Fecal material (scats) for food habits analysis is collected whenever we go ashore at a sea lion rookery or haulout. We collect scats individually in Ziploc bags, freeze them in air-tight barrels, and ship them to Seattle. In the laboratory, we thaw and wash the scats and recover hard prey remains: bones and otoliths from fishes and beaks from cephalopods. These prey remains are then compared to a reference collection for identification. A promising new line of research focuses on genetic material contained in scats. DNA in epithelial cells sloughed from the digestive tract of the sea lion may allow us to identify its gender and the rookery where it was born. DNA from prey species may allow precise identification of food items that are otherwise unidentifiable.
The 1998 Aerial Survey for Non-pups
The 1998 NMFS aerial survey for non-pup Steller sea lions was conducted from 10 to 16 June including sites from Outer Island, off the Kenai Peninsula in the central Gulf of Alaska to Chirikof Point, Attu Island, the western-most tip of the Aleutian Islands, with a total of 49 hours of flight time. The aircraft was a chartered McKinnon (Grumman) turbine Goose, a twin-engine, amphibious airplane, from Aero Air, Hillsboro, Oregon, piloted by Dan Vollum and Alan Williams . The same pilots and aircraft flew Steller sea lion surveys in the same region in 1993 and 1996. One biologist photographed sea lions with an auto-focus 35 mm camera with a motor drive and 70-210 mm zoom lens and moderately fast, color transparency film. Another biologist photographed each site with a video camera, which provided a more continuous record of the survey than the still photographs and also served as an emergency back-up in case the first camera malfunctioned. We also experimented with medium-format and digital cameras during the 1998 survey. Aerial surveys in Alaska are very weather-dependent. It is not unusual to be grounded for several days by unflyable conditions. We were extremely fortunate this year; favorable weather prevailed and we were able to fly every day.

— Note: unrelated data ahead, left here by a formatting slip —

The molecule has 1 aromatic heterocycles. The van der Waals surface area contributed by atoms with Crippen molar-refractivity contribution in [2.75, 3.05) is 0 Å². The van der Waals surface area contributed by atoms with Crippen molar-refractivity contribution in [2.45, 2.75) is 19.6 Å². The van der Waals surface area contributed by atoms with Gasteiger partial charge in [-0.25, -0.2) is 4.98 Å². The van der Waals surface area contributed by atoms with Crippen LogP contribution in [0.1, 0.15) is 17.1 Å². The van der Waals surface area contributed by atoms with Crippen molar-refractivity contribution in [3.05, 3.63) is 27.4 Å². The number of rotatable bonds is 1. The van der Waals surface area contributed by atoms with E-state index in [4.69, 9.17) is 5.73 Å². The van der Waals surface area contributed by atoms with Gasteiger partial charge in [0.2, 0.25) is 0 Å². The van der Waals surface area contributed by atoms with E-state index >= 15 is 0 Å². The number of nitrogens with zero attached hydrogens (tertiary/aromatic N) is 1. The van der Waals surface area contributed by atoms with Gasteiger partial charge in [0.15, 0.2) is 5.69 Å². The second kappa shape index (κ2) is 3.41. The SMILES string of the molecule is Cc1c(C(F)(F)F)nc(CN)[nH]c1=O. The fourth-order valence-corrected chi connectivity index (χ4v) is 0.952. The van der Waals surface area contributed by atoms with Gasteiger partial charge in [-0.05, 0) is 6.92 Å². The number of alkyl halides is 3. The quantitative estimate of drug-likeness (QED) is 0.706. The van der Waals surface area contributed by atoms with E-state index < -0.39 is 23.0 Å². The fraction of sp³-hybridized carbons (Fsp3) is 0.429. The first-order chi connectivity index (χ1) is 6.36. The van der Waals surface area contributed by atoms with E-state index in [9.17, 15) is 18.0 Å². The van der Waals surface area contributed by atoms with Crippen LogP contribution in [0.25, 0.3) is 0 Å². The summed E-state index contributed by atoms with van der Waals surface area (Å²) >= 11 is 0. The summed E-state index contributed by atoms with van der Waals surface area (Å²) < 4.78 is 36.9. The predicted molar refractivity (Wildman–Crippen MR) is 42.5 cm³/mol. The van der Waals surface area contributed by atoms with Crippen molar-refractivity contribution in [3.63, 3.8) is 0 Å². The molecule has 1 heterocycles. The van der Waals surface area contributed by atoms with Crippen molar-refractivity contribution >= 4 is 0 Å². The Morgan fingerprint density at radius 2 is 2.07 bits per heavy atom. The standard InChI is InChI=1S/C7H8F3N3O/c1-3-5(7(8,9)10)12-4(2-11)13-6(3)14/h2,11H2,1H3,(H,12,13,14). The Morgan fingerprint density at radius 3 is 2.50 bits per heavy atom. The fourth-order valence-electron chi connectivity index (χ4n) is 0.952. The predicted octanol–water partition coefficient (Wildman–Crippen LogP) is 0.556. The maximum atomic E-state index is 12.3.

Results of the 1998 aerial survey indicate that the number of non-pups in the region surveyed by the NMML, which comprises the greatest part of the western stock animals in Alaska, continued to decline in 1998. The NMML survey counted a total of 27,185 Steller sea lions at 249 sites. The 73 trend sites in this region included 18,228 non-pups in 1998.
Non-pup counts at
|Western Aleutian Islands||2,037||2,190||1,913||- 6.1||- 12.6|
|Central Aleutian Islands||5,790||5,528||5,761||- 1.5||+ 3.2|
|Eastern Aleutian Islands||4,421||4,716||3,847||- 13.0||- 18.4|
|Western Gulf of Alaska||3,982||3,741||3,361||- 15.6||-10.2|
|Central Gulf of Alaska||4,520||3,915||3,346||- 26.0||- 14.5|
|Totals/average||20,750||20,090||18,228||- 12.2||- 9.3|
This represents declines of 9% from 1996 (20,090 animals), 12% from 1994 (20,750), and 28% from 1989 (25,256) (Table 1 above), an average decline of about 5% each year from 1989 to 1998 after a decline of 76% from the late 1970s to 1989. The central Aleutian Islands area (Islands of Four Mountains to Kiska Island) showed a marginal increase (+3.2%) in the number of non-pups from 1996 to 1998. However, the number of non-pups in the western Gulf of Alaska and eastern Aleutian Islands (Shumagin Islands to the Islands of Four Mountains), a region that had experienced a slow increase in numbers of non-pups since 1989, declined by about 15% from 1996 to 1998 (from 8,457 to 7,208).
Pup Counts at Rookeries